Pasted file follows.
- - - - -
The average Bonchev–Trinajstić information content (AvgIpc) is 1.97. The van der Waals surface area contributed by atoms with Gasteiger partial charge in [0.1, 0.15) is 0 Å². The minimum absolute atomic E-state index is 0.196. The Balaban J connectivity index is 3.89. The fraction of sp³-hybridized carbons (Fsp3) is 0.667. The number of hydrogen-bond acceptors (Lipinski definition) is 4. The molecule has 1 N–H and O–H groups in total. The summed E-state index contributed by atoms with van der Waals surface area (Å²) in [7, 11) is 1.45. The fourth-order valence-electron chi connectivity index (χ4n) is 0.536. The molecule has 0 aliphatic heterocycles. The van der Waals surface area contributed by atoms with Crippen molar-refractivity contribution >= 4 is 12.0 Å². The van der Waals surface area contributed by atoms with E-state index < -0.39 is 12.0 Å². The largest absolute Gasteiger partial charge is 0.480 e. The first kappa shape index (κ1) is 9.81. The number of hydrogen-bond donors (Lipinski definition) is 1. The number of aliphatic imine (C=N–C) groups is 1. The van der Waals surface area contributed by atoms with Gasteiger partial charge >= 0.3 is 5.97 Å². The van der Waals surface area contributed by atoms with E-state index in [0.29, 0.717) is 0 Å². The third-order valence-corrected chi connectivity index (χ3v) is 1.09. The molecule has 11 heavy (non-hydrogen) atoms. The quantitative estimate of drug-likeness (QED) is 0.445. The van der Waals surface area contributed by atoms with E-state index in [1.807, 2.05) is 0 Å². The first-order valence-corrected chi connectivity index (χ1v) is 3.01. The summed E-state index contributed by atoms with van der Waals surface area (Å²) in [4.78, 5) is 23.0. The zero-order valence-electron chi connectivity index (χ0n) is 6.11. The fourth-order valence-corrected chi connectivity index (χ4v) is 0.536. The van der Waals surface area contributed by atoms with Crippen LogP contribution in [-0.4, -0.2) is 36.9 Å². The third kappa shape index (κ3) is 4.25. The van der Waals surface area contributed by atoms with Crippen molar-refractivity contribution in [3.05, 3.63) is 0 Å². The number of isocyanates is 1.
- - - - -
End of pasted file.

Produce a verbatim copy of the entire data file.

The average Bonchev–Trinajstić information content (AvgIpc) is 1.97. The van der Waals surface area contributed by atoms with Gasteiger partial charge in [0.1, 0.15) is 0 Å². The minimum absolute atomic E-state index is 0.196. The Balaban J connectivity index is 3.89. The fraction of sp³-hybridized carbons (Fsp3) is 0.667. The number of hydrogen-bond acceptors (Lipinski definition) is 4. The molecule has 1 N–H and O–H groups in total. The summed E-state index contributed by atoms with van der Waals surface area (Å²) in [7, 11) is 1.45. The fourth-order valence-electron chi connectivity index (χ4n) is 0.536. The molecule has 0 aliphatic heterocycles. The van der Waals surface area contributed by atoms with Crippen molar-refractivity contribution >= 4 is 12.0 Å². The van der Waals surface area contributed by atoms with E-state index < -0.39 is 12.0 Å². The largest absolute Gasteiger partial charge is 0.480 e. The first kappa shape index (κ1) is 9.81. The number of hydrogen-bond donors (Lipinski definition) is 1. The number of aliphatic imine (C=N–C) groups is 1. The van der Waals surface area contributed by atoms with Gasteiger partial charge >= 0.3 is 5.97 Å². The van der Waals surface area contributed by atoms with E-state index in [0.29, 0.717) is 0 Å². The third-order valence-corrected chi connectivity index (χ3v) is 1.09. The molecule has 11 heavy (non-hydrogen) atoms. The quantitative estimate of drug-likeness (QED) is 0.445. The van der Waals surface area contributed by atoms with E-state index in [1.807, 2.05) is 0 Å². The first-order valence-corrected chi connectivity index (χ1v) is 3.01. The summed E-state index contributed by atoms with van der Waals surface area (Å²) in [4.78, 5) is 23.0. The zero-order valence-electron chi connectivity index (χ0n) is 6.11. The fourth-order valence-corrected chi connectivity index (χ4v) is 0.536. The van der Waals surface area contributed by atoms with Crippen LogP contribution in [-0.4, -0.2) is 36.9 Å². The third kappa shape index (κ3) is 4.25. The van der Waals surface area contributed by atoms with Crippen molar-refractivity contribution in [3.05, 3.63) is 0 Å². The number of isocyanates is 1.